11/27/2012 10:15:00 PM Antioxidants If you don’t get enough Vitamin A  Night blindness (reversible)  Blindness (irreversible- occurs due to drying & hardening of cornea = Xerophthalmia – Dry eyes)  Immune compromises  Growth failure  Vitamin A deficiency kills hundreds of thousands of children every year in 3 rdworld countries  Can happen in Canada too What if you eat too much?  Vitamin A is highly toxic  Loss of appetite  Blurred vision  Plain, nausea  Liver, eyes and other organ damage  Could cause death  Birth defects in pregnant women  Its possible to overdose from food sources alone  UL is 2000 RAE (just over twice the RDA) Cancer  A disease where cells multiply out of control  Often forms a tumour  Many tumours are benign (not harmful, because they cant metastasize)  Malignant (cancerous) tumours metastasize or infect other parts of the body How does cancer happen?  There are 3 steps  Initiation  Promotion  Progression Those at higher risk of cancer  Older adults (most people who get cancer are over 50 years of age)  Those with family history (genetic predisposition) Preventing Cancer  The Canadian Cancer Society estimates that 50% of cancers could be prevented through  Stopping smoking  Decreasing sun exposure  Decreasing environmental chemical exposure  Being physically active  Maintaining a healthy weight  A healthy diet o = as many as 35%  antioxidants may contribute to reducing the risk of cancer  enhancing the immune system  inhibiting growth of cancer cells  preventing oxidation damage to cells Diet and Cancer  Maintaining a healthy weight  Eating a healthy diet  Lots of vegetables and fruit, fibre, antioxidants and phytochemicals  Low in red meats and processed meats Body weight and Cancer  Being overweight increases risk of:  Breast, colon, prostate, endometrial, kidney, gallbladder, liver, pancreas, rectum, esophageal cancers  How does this happen?  Hormonal changes, increased inflammation happen in obesity Cancer and Vegetable and fruit intake  Vegetables and fruit are high in:  Fibre  Antioxidant vitamins (vitamin A, Vitamin C)  Phytochemicals; naturally occurring chemicals in plants o May reduce the risk of cancer Phytochemicals  Lycopene- a carotenoid  “The consistently lower risk of cancer for a variety of anatomic sites that is associated with higher consumption of tomatoes and tomato-based products adds further support for current dietary recommendations to increase fruit and vegetable consumption”  – from article  Polyphenolic compounds  Found in: berries, pomegranates, red wine, tea, coffee Polyphenols  Often many different compounds in one food  Isolating the effect of each polyphenol is difficult  In foods together and work together  Supplementation with 1 polyphenol often doesn’t work  Isolating compounds does not work doctors do not know yet why supplementation is not working  Eat the whole food Red meat  Includes beef, pork, lamb and goat  Why so bad?  Too much Heme iron can cause oxidation, free radicals o Found in your blood and all muscles  High temperature cooking can cause cancerous chemical formation Cooking your meats to avoid carcinogens  Don’t fry, BBQ or grill your meats, especially to a “well done” temperature  Do roast, poach, stew, slow cook meats Processed meat  Ham, hot dog, bacon, deli meats, pepperoni  Why so bad?  Nitrities and nitrates (preservatives- they make ham pink)  Combine with stomach acid to create nitrosamines – carcinogenic  The good news- vitamin C can prevent the formation  Must eat bitamin C at the same time as meats or else it does not work  Ex. Eat bell/hot peppers with hotdogs, drink OJ, strawberries and kiwi 11/27/2012 10:15:00 PM Bone Heath Introduction to Bones  Bones are dynamic, living organs  Have many important roles in the body  Important to maintain healthy bones Functions of Bones: Structure and Support Metabolic Processes  - Structural support for organs and  - Storage reservoir for minerals body segments  - Protect vital organs  - Production of blood cells in bone marrow  - Muscle support for movement  Bone Structure Consists of:  Provides strength to support the body  Allows for flexibility  Contains about 65% minerals providing the hardness of the bone  Contains 35% organic structures fro strength, durability, flexibility  Collagen: fibrous protein in bone tissue  65% minerals = hardness  hydroxyapatite o calcium and phosphorus crystals  35% organic substances = strength and flexibility  collagen (a fibrous protein) Nutrients Involved in Bone Health: Major Roles Minor Roles  -calcium  -magnesium  -vitamin D  -vitamin K  -phosphorous  -vitamin A   -protein   -fluoride Bone Development: Growth Modelling Remodelling  -Determines bone size  -Determines bone shape  -Maintains bone integrity- reshaping of the bone  -Beings in womb  -Longitudinal growth  -“recycling”/ Bone Resorption and formation- repairs  -Continues until early  -Continues until early  -Adulthood adulthood adulthood Process of Bone Remodelling  Bone Resorption- surface of bones is broken down  osteoclasts- cells that erode the surface of bones by secret enzymes & acids to erode bone surface, forming a pit  Minerals released into the bloodstream  Bone Formation- of new bone resorption pit  Formation of bone by osteoblasts – cells that produce the collagen containing component of bone o Build collagen matrix Peak Bone Mass  Peak bone density is reached before the age of 30  Density beings to decrease after age 40 because resorption exceeds new bone formation  Highest amount attained during the years of normal bone growth  End of adolescence vs late 20s  Site specific  Influenced by:  Genetics  Nutrition  Physical activity  Disease  Drugs Measuring Bone Status  Dual energy x-ray absorptiometry (DXA)  Uses very low level x-ray energy  Provides a full body scan  Is a non-invasive procedure  Measures bone mineral density (BMD) o Bone mineral content (g)/bone area (cm2) = BMD(g/cm2)  Monitor changes in BMD  Determine risk of osteoporosis  BMD value compared o T-score (compares your BMD to average peak bone density of a 30 year old healthy adult of similar race and gender) o BMD values in Adults  4.0-2.5 = presence of osteoporosis  2.5=-1.0 = low bone mass  -1.0-=1.0= normal bone density (t-score) Poor Bone Health  Osteoporosis:  Most prevalent bone disease in N.America  Bone is porous and thinner  Low bone mass & deterioration of bone tissue o ↑ bone fragility o ↑ fracture risk Risk Factors for Osteoporosis Modifiable Non-Modifiable  -nutrient deficiencies  -age  -sedentary lifestyle  -gender  -smoking  -ethnicity  -low body weight  -fracture history  -alcohol abuse  -family history  -repeated falls   -hormone deficiencies   -medications  Age as a Risk Factor  Risk increases with older age  BMD ↓ gradually with age  Bone remodeling imbalance o Resorption occurs more rapidly than formation  Minerals released from inner bone matrix  Bones become wider and less dense Gender as a Risk Factor  Women higher risk than men  Lower peak bone mass  Longer life expectancy  Hormonal changes o Low estrogen levels cause increase bone resorption and decrease bone formation o Without estrogen bone remodeling balance is uneven, bone density decreases  Boys have a longer period of cellular growth= more bone mass Calcium is:  A mineral  A MAJOR mineral – we need >100mg per day  The most abundant mineral in the body  It makes up 2% of our body weight Calcium is Critical for Strong Bones  99& calcium stored in bones  critical part of hydroxyapatite crystals  provide strength to the bones  protein makes bones more flexible  crystals make bones hard and strong Calcium has another role as an electrolyte  1% calcium is in the blood as an electrolyte  regulate heart beat  blood clotting  normal functioning of nervous system  muscle contraction and relaxation  the body controls blood levels closely  influx of calcium causes muscle to contract If your not getting enough calcium:  your body will take what it needs from your bones (in order to increase blood calcium concentration)  blood Ca levels don’t change but bones weaken  this can result in osteoporosis How much calcium is enough? The RDA’s (from the DRI’s) for Calcium Age Men Women  13-18  1300mg/d  1300mg/d  19-50  1000mg/d  1000mg/d  51-70  1000mg/d  1200mg/d  70+  1200mg/d  1200mg/d  Women and older individuals need more calcium Sources of calcium  Milk & milk products  Milk alternatives and fortified foods (ie. Calcium fortified Orange juice, soy milk)  Fish eaten with bones (ie. Canned salmon, sardines)  Tofu  Some nuts (almonds) and seeds (sesame)  Dark green veggies (kale, bok choy, broccoli)  All Calcium isn’t absorbed equally (refer to table) – DRI’s are still taken into account Getting the most out of the calcium in your diet  Spread your calcium throughout the day  Your intestines can only absorb about 1 cup of milks worth of calcium at one time  Oxylates (spinach), phytates )whole grains) and Tannins (tea) decrease absorption  Avoid taking zinc, iron or magnesium supplements when your eating a source of calcium (because minerals compete to be absorbed) For vegans and other dairy free folks  Beat dairy-free sources  Milk alternatives (soy, rice, almond or coconut milk, yogurt or cheese)  High calcium leafy greens (kale, bok choy)  Tofu  Almonds and sesame seeds  Choose servings of several of these foods daily What if I Cant get enough?  Things to consider in selecting a supplement  Amount- you cant absorb more then about 500mg at a time  Form of the supplement- how absorbable is it? o Most supplements are about 30% absorbed o Calcium citrate malate is slightly better absorbed (35%) o Calcium carbonate is the cheapest- TUMS Maximizing supplement absorption  Don’t take calcium with multivitamin  Interferes with iron, magnesium and phosphorus absorption  Take a calcium supplement with food  Take small amounts throughout the day to maximize absorption Eating to much calcium?  Eating more doesn’t change blood levels of calcium because it is closely regulated  When you have enough, your body stops absorbing it  The extra comes out in the feces  Too much calcium could interfere with the absorption of other minerals  Particularly iron and zinc Phosphorus  Another major mineral (>100mg/day needed)  85% phosphorus is found in bones  part of hydroxyapatite crystals  15% in soft tissues and fluids in the body  cell membrances (in phospholipids)  energy storage and release (ATP, creatinine)  activates enzymes in metabolic reactions  important for DNA  fluid balance (its an electrolyte)  acid-base balance Phosphorus in the diet  in almost every food we eat  only a deficiency risk in very low energy and very low protein diets  well absorbed in the intestine  added to processed foods & carbonated beverages  deficiency rare and usually not caused by low dietary intake (medical conditions) Phosphorus- too much  concern about over-consuming processed foods and carbonated beverages  too much can interfere with calcium absorption & excretion, may also affect bone mineralization  like calcium, phosphorus intake doesn’t affect blood levels- tight regulation Magnesium  major mineral  50-60% of our body’s magnesium is in the bone  influences hydroxyapatite formation  regulates calcium balance  is a cofactor for over 300 enzymes  none of these enzymes would work without it  none of the chemical reactions would happen  these enzymes control  energy use  building DNA and proteins  blood clotting  muscle contractions Where is magnesium  found in most foods, so acute deficiencies are rare  best sources: whole grains, green leafy vegetables, nuts ,seeds and beans Too much or too little  Too much possible from supplements  Diarrhea, nausea  Acute deficiencies are rare but low intakes are related in increase risk of:  Osteoporosis  Heart disease  High blood pressure  T2 diabettes Vitamins and Bone Health Vitamin D  Also called Cholecalciferol or Calcitirol (active form)  A fat soluble vitamin- stored in fat tissue (mostly liver)  Also considered a hormone  A chemical messenger in the body (makes message to try to absorb more calcium from the foods you are eating)  Conditionally essential- we can make it ourselves if were exposed to enough sunlight, if not we have to get it from foods What does Vitamin D do for the Bone Heath?  Vitamin D- important for calcium balance  Helps absorb calcium  Helps retain calcium (decreased excretion)- to keep bones strong and keep them in your bones  Helps regulate blood levels of calcium  Important in cell differentiation  Role in cancer prevention  Immune system  Vitamin D may play a role in helping the body fight viruses and infections  Preventing Multiple Sclerosis Getting Enough Vitamin D  Synthesize it from a form of cholesterol in out skin (need uv light from the sun)  Need sun, kidneys, liver and cholesterol to make vitamin D People who absorb less  People with darker skin  People who live far from the equator  97% of Canadians have inadequate blood vitamin D levels during winter and or spring  elderly- older skin has fewer vitamin D making compounds  people wearing sunscreen (keeps out rays that will make vitamin D)  people who cover all their skin  people who stay indoors during the middle of the day (between 10am-3pm) Foods the contain vitamin D naturally  oily fish- wild salmon, herring, trout, macherel (eating a serving will give you VD for whole day)  farmed salmon has about ¼ the vitamin D as wild (wild salmon has 1000IU in a 3oz serving)  most of our dietary vitamin D comes from fortified milk & margarine How much Vitamin D da we need?  RDAs for vitamin D  10 months to 70 yrs needs 600IU or 15ug  70yrs+ needs 800IU or 20ug Should I be taking a supplement?  Its recommended that men and women over 50 years of age take on  For you other folks, perhaps in the winter if you does eat a lot of milk/ fatty fish  And in the summer if, your inside or wear sunscreen  A supplement containing the RDA (600-800IUs) What if I don’t get enough?  Rickets = soft bones  Rickets was common in children living in cities during the industrial revolution (smoke in the air blocked the sunlight)  Pollution blocked the sun= no vitamin D  Rich children were sent to the country to be cured Osteomalacia- Vitamin D deficiency for adults  In adults, soft bones due to vitamin D deficiency is called osteomalacia  Poor mineralization  Bowed legs  Aching joints  Risk of fractures Vitamin D toxicity  Not possible from sun exposure  Once you have enough, your body stops making it  Toxicity is possible from supplements, but is rare  May cause hypercalcemia (high blood calcium levels)  Calcium deposits on organs  Excess vitamin D is stored in fat tissue Vitamin D and Cancer  One study showed that women taking a vitamin D supplement had a 60% lower risk of cancer  There is emerging evidence that too much Vitamin D may be related to increase risk of some cancers  This is why the DRI’s for vitamin D have remained moderate Vitamin D and Multiple Sclerosis  An autoimmune disease affecting the neurons (nerve cells) of the brain and spinal cord  Myelin sheath is destroyed  Result in:  Muscle weakness, difficulty moving, paralysis, speech problems, fatigue, pain, cognitive impairment, depression  Vitamin D has a role in the immune system  Regulates T-cells (a type of white blood cell)  In MS is very rare near the equator  Taking a daily multivitamin with 10ug (400IU) vitamin D decreases risk of developing MS by 40% Vitamin K  AKA Quinones  A fat soluble vitamin  Is needed to make osteocalcim- a protein needed to build strong bones  Secreted by osteoblasts in step 1 of bone building  Step 2 is to add minerals  Is needed for blood clotting  We get vitamin K from green leafy vegetables Vitamin K and Bacteria  Bacteria in your stomach make vitamin K  Much of our dietary needs are met through bacterial vitamin K Too much or too little?  Too much?  No known toxicity effects  Too little?  Rare, in adults  Newborns without bacteria in their stomach are at risk o They get vitamin K shots at birth  May have a role in osteoporosis prevention 11/27/2012 10:15:00 PM Coffee and Tea What is coffee  A beverage made from the roasted seeds of the coffee plant (Coffea Arabica) 3 General ways of making coffee:  1)Drip method (filter, coffee ground, drop coffee)  2)French press (coffee grounds pour boiling water, push level)  3)Espresso maker (water in bottom, middle is coffee grounds, when water is boilded steams coffee) Caffeine in Coffee and Tea  a stimulant  the most commonly consumed drug world wide  90% of N.Americans consume it every day  sources of caffeine (chocolate, carbonated drinks, energy drinks) Drip brewed coffee has the most amount of caffeine French press = middle Espresso = least Black tea = most Green tea = least Physical effects of caffeine  vary from person to person  nervousness, irritability, restlessness, insomnia, headaches and heart palpitations  caffeine dependency is possible  withdrawal symptoms  tolerance with repeated use Caffeine and Hypertension  caffeine increases blood pressure for `3 hours  if you are prone to caffeine blood pressure lowers (drinking caffeine regular)  not in regular caffeine users  drink caffeine regularly or not at all Caffeine and Bone Heath  caffeine inhibits the absorption of calcium  those who consume caffeine and have low calcium intakes are at higher risk of having poor bone health Caffeine during pregnancy  caffeine crosses the placenta, so if you drink caffeine, so does your baby  some evidence that caffeine increases risk of low birth weight and preterm birth  recommendation during pregnancy for non-pregnant women Caffeine, mental health, sleep  caffeine may increase or decrease anxiety, depression, other mental health conditions  increased incidence of suicide  caffeine effects sleep  lack of sleep can lead to obesity, chronic disease, mental health disorders  high intakes in children could effect behaviour problems Caffeine recommendation  women of childbearing age <300mg per day  all other adults <400mg per day  children  4-6 yrs <45mg  7-8 yrs <62.5 mg  10-12 yrs <85 mg  13 yrs <400mg Decaffeinated Coffee  water extraction (swiss process):  coffee beans are soaked in water which contains coffee flavor compounds  caffeine moves by diffusion from an area of high concentration (in the beans) to an area of low concentration (in water)  the flavor stays in the bean, because flavor in water  the water put through a charcoal filter to remove the caffeine Oily substances in Coffee  kahweol and cafestol- oily compounds  increase blood LDL cholesterol levels  associated with increased risk of heart disease  mostly found in boiled or French press coffee  filters keep the kahweol and cafestol out The good stuff in coffee  a study in finland found that 66% of antioxidants in the diet came from coffee  antioxidants include polyphenolic compounds- chlorogenic acids, flavonoids, melanoidins  coffee also contains potassium, niacin (a B vitamin), and magnesium Overall Effect of Coffee on Health  moderate intake of coffee is related to better health  decreases risk of: (due to phytochemicals)  T2 diabetes  Some cancers  Parkinsons disease  Liver disease  Some concerns for: (due to caffeine)  Sleep, mental health, pregnant women, bone health, children Complicating Factors  People who drink coffee aren’t like people who don’t  Coffee drinkers may be more likely to:  Smoke  Drink alcohol  Have less healthy lifestyles (diet, exercise) -------- What is Tea  Soaked leaves of the plant or Camellia Sinensis  Black tea- leaves are picked, oxidized (also called fermented) and dried  Green tea- the leaves are not oxidized  White tea- the leaves are not oxidized and they are dried in the sun  Oolong tea- withered in the sun and oxidized  Rooibos tea- made from a different plant.  Red bush plant- does not contain caffeine  Herbal tea- made from infusions of different plants Phytochemicals/Antioxidants in tea  Catechin  A polyphenol  Antioxidant  Highest content in green and white teas  Black tea still contain a lot Other Beneficial compound in tea  L-Theanine- an amino acid derivative  Has a calming effect  Helps strengthen the immune system Tannins in tea  Can bind minerals in the digestive tract to inhibit absorption  Especially IRON  Too much tea could cause iron deficiency anemia Health effects of tea  Improved cardiovascular health (>3cups per day)  Decrease atherosclerosis by protecting the health of blood vessels  Green tea may help with body weight control  Small increase in energy expenditure (5%) and fat burning  Increase bone mass  Prevents dental cavities- fluoride in tea  Improve immune system and mental acuity ------- What is Alcohol  A toxin- our body has to detoxify it  Alcohol can be burning for energy, but it is not a macronutrient  7kcals per gram of alcohol Fermentation- creating alcohol  yeast or bacteria break down sugar into alcohol How do you make wine?  Grapes are crushed  The pulp is fermented with yeast (1-2weeks)  Secondary fermentation/aging – wine is stored in casks (often oak) to slowly ferment and mature (3-6 months)  White wine  Red or white grapes, but grade skin are removed  Fortified wine  Higher sugar content as juice is concentrated  More sugar + fermentation = more alcohol  Sparkling wine  Fermentation in the bottle means CO2 captured How do you make beer?  Malted barley, water, yeast and hops  Malting- barley is soaked in water until the grain germinated, then the grain is dried  During germination starch = maltose  Hops add flavor  Yeast ferments the maltose to alcohol (2-4 weeks) How do we digest/metabolize alcohol  Alcohol is absorbed in the small intestine and in the stomach  No digestion is required before absorption  Your body metabolized alcohol in several ways Metabolizing Alcohol  1) alcohol dehydrogenase and acetaldehyde dehydrogenase in the liver  Alcohol dehydrogenase acetaldehyde dehydrogenase Alcohol -------- acetaldehyde -------- acetate  80% of alcohol consumed is metabolized this way  2) MEOS (microsomal ethanol oxidizing system)  it takes over when alcohol dehydrogenase is saturated  especially important for long term, heavy drinkers o alcohol tolerance of alcoholics  10% of alcohol consumed is metabolized this way  3) 10% of the alcohol is lost in the breath and urine How fast do we metabolize it?  Varies from person to person  On average, 1 standard drink per hour is metabolized  Alcohol waiting to be metabolized is in the blood and raised blood alcohol levels How much alcohol is moderate?  Less than 10 drinks per week with no more than 2 drinks in one day for women  Less than 15 drinks per week with no more than 3 drinks in one day for men  On special occasions, no more than 3 drinks for women, no more than 4 drinks for men What is binge drinking?  More than 5 drinks in a short time for a man  More than 4 drinks in a short time for a women  Evidence of fatty liver can be seen after only 3 days of binge drinking How much can be dangerous?  Alcohol poisoning  Stupor, unconsciousness, vomiting while semiconscious, seizures, difficulty breathing, coma  Women: little as 4-6 drinks  Men: little as 6-8 drinks How much can be dangerous?  Drinking and driving  2 drinks can put you over the legal limit (0.08 blood alcohol content)  health Canada recommends not drinking at all if you plan on driving Alcoholism  5-6 drinks per day for 10 years causes  cirrhosis of the liver o occurs in 20% of people with alcoholism  vitamin and mineral deficiencies o not just caused by poor dietary intake o B vitamins and antioxidants get deleted o Wernickle-korsakoff syndrome: an alcohol induced dementia caused by thiamin (vitamin B1) deficiency Alcohol during pregnancy  Fetal alcohol spectrum disorder  A whole range of disorders caused by alcohol intake during pregnancy o Growth deficiency o Learning difficulties o Behavioral problems o Physical deformities  No amount of alcohol is safe during pregnancy The good news about alcohol  Cardiovascular disease  Moderate drinkers have a 20-40% lower risk  Moderate alcohol intake increases HDL levels  Decreases blood pressure, prevents clots  Lower risk of T2 diabetes  Alcohol may improve insulin sensitivity Especially Red Wine  Protects bones  Moderate red wine consumption and bone maintenance in older women  Mental function  Reduced risk of Alzheimer’s with red wine consumption  Red wine may be most beneficial  Contains many polyphenols including resveratrol – an antioxidant o Role in cancer prevention o Reducing oxidized LDL 11/27/2012 10:15:00 PM Nutrition and Energy Metabolism The B Vitamins  “Let’s sit down and name these vitamins: Vitamin A, Vitamin B, WHOA SLOW DOWN, we’ve got a lot to cover here! B2, B3, B6, B12...” - Demetri Martin What B Vitamins have in Common  They are water soluble vitamins • Transport dissolved in the blood • Must be eaten regularly, but toxicity is rare You pee out the extra (like vitamin C!)  ALL involved with energy metabolism • Burning CHO (carbohydrate), fat and/or protein  They act as co-enzymes (work together to burn energy for us)  Enzyme a catalyst for metabolic reactions B Vitamins as Coenzymes  Inactive because it doesn’t have another enzyme bound to it b/c of irregular shape  Introducing the B Vitamins  B1 (Thiamin)  B2 (Riboflavin)  B3 (Niacin)  B6 (Pyridoxine)  Folate or Folic Acid  B12 (Cobalamin)  Biotin  Pantothenic Acid Other functions?  Several B vitamins have a role in blood health Where do you find them?  Added to white flours, pasta and breakfast cereals  Found abundantly in meats, meat alternatives, milk, grains and fruit and vegetables  Severe deficiencies are rare  Possible low intakes of:  Folate among non-vegetable eaters  Vitamin B12 among vegans Fortification of Flour in Canada  Flour, White Flour, Enriched Flour or Enriched White Flour is ENRICHED with:  Thiamine  Riboflavin  Niacin  Folic acid –added to the list in 1998 – 30-70% decrease in Neural Tube defects  iron B Complex Vitamins  Does taking more give you more energy?!?! • B complex enzymes, helps convert food into energy* • Having more than you need won’t make you metabolize energy faster or more • Expensive urine (just peeing out the b vitamins) ------ Thiamin and Niacin (B1 and B3) Thiamin  What does it do?  Needed to burn CHO for energy  Needed for amino acid metabolism  Where do we find it?  Whole grains naturally contain it. Thiamin is added to enriched grain products  Pork also has thiamin  What happens when you don’t get enough?  Beriberi (vitamin thiamin deficiency)  Became very common is Asia when polished (white) rice was introduced – no thiamin (cant metabolize CHO.. etc)  Muscle wasting and weakness  Nerve damage o Dementia, confusion, memory loss  Eventually your whole body will shut down  Dry beriberi muscle wasting and nerve problems (shown above)  Wet beriberi same symptoms along with edema Beriberi in Canada  Beriberi still happens- in alcoholism  Wernickle-Korsakoff Syndrome  Caused by a combination of alcohol intake and poor quality diet  Dementia, confusion Niacin  What does it do?  Needed for the metabolism of CHO and fats  Also needed to make DNA and for cell differentiation  Where is it found?  Meat, fish, poultry, enriched grains and breakfast cereals Tryptophan and Niacin  Tryptophan is..  An amino acid  Our bodies can make niacin out of tryptophan  Beans are low in tryptophan  Most grains have lots of tryptophan but corn is lower  Vegetarian populations that depend on corn as the main grain may have niacin deficiency  Usually we can get enough tryptophan from proteins to make niacin o many south American counties use corn as a staple food, and niacin deficiency can be a problem Niacin Deficiency  Pellagra – rare in 1 stworld countries, except in alcoholism  The 4 D’s occur in order • Dermatitis, diarrhea, dementia, & death Iodine and Metabolism  Thyroid hormones control our metabolism  Thyroxine controls our basal metabolic rate  obesity can be caused by low thyroxine levels (however this is a rare cause)  Iodine is a critical component of thyroxine  Low levels of iodine intake cause low levels of thyroxine and won’t be burning as much energy  Thyroid hormones are a bit like a thermostat. They control how much energy you burn. Where do we find Iodine?  Sea foods  Sea weed, fish, shrimp, etc.  milk products  Iodine from milk comes from sanitation products used by the dairy industry.  Plant food grown in iodine-rich soil  North American soil is iodine poor  Idolized salt  1/2 tsp of salt contains all the iodine you need Iodine Deficiency • Hypothyroidism (low levels of thyroid hormones - thyroxine) • Weakness, fatigue, sluggishness, weight gain, intolerance of cold (can’t burn enough energy to keep us warm) • Goiter: swelling of the thyroid gland Iodine Deficiency during Pregnancy  Cretinism  Stunted growth  Low IQ  Deafness  Muteness Iodine Deficiency Around the World  Still the most common cause of brain damage  The good news: • Iodized salt has GREATLY decreased the prevalence of iodine deficiency since the 1980’s • # of countries affected cut in half  BUT 54 countries world wide still have problems with iodine deficiency (remote communities that can’t access the salt) ----- Vitamins and minerals  Are required for proper metabolism  Don’t directly provide energy  Are necessary for obtaining energy from the macronutrients  Vitamins often function as coenzymes  Enzyme: a protein that accelerates the rate of a chemical reaction. o Enzymes are required for all metabolic reactions  Coenzyme: a molecule that combines with an enzyme to facilitate enzyme function o Some metabolic reactions require coenzymes What does Blood do?  Transports oxygen  Transports nutrients  Removes waste products  Important in the healing process  Important part of the immune system Healthy blood vs. unhealthy  Healthy blood  Transports everything efficiently  Unhealthy blood  Doesn’t transport oxygen and/or nutrients well  Usually because of problems with red blood cells Red Blood Cells  Contain hemoglobin  Hemoglobin oxygen, delivers it to cells  If there are too few red blood cells or it the red blood cells are damaged in some way, oxygen transport doesn’t happen  Too few red blood cells = anemia Microcytic anemia  Cells are small and pale because they don’t contain as much hemoglobin. There will also be fewer cells than normal Macrocytic anemia  In macrocytic anemia, the cells are released before they are mature and they don’t work well. They don’t have the donut shape. They are big and round Iron is  A trace mineral (the opposite of a major mineral)  Need less than 100mg per day  Very important component of hemoglobin Iron and Hemoglobin  2/3 of our body’s iron s in hemoglobin  iron binds oxygen molecules to hemoglobin  each hemoglobin molecule has 4 heme groups. Each heme group has 1 iron atom and that iron atom grabs the oxygen  your body cant make hemoglobin without iron  you cant transport oxygen without iron what else does iron do?  A component of myoglobin  Transports oxygen in muscles o Contains heme groups o Attaches to O2 groups to feed the muscles  Found in enzymes that are needed to metabolize energy from CHO, fat and protein  Cytochromes Iron and cytochromes  Cyanide is a poison  Found naturally in apple and peach seeds  Binds to the iron in cytochromes and stops energy metabolism  Spies may carry capsules- you break them, put them under your tongue to die before you talk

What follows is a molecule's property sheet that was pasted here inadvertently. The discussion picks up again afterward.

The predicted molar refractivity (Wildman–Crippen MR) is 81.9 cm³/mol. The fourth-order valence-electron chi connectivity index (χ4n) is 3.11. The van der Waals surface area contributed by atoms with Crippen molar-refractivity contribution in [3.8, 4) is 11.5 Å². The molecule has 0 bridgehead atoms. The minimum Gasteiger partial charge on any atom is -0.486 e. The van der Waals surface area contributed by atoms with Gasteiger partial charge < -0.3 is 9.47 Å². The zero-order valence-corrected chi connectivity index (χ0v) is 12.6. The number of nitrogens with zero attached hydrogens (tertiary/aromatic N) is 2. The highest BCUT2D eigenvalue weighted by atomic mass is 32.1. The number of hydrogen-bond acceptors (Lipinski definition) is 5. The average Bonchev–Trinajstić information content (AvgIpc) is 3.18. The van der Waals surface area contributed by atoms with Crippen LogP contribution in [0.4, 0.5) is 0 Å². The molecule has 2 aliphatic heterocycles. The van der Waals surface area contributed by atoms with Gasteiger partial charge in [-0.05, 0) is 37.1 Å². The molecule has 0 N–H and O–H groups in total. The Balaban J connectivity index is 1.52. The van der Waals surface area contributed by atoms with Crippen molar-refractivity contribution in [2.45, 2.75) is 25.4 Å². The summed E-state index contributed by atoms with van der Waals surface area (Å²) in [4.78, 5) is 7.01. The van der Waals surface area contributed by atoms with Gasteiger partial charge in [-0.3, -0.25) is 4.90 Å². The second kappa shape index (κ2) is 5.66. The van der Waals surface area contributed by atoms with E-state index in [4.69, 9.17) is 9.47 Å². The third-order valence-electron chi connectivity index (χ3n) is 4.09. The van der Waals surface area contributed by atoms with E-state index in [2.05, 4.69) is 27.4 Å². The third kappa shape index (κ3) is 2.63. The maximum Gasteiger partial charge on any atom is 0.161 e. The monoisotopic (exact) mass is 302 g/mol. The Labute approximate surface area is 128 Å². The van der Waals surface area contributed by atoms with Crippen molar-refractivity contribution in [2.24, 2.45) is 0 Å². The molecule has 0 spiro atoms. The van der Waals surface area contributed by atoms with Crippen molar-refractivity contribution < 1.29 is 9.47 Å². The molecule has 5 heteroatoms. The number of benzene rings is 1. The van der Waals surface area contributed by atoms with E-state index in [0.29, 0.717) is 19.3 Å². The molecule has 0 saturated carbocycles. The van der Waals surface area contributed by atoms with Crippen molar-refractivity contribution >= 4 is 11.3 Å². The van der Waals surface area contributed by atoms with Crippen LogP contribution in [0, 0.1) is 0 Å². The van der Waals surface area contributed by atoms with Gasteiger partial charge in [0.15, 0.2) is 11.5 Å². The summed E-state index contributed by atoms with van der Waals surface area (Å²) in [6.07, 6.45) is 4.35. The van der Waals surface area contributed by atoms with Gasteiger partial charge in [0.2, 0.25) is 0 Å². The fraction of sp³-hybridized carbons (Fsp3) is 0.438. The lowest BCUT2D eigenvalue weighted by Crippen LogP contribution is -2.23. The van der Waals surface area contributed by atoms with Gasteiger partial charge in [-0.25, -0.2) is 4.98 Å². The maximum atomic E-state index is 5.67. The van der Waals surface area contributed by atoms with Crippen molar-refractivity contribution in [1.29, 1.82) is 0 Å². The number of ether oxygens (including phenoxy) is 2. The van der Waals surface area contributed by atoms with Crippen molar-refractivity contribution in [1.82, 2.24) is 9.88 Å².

More Less

Related notes for NUTR 1010

Log In


OR

Join OneClass

Access over 10 million pages of study
documents for 1.3 million courses.

Sign up

Join to view


OR

By registering, I agree to the Terms and Privacy Policies
Already have an account?
Just a few more details

So we can recommend you notes for your school.

Reset Password

Please enter below the email address you registered with and we will send you a link to reset your password.

Add your courses

Get notes from the top students in your class.


Submit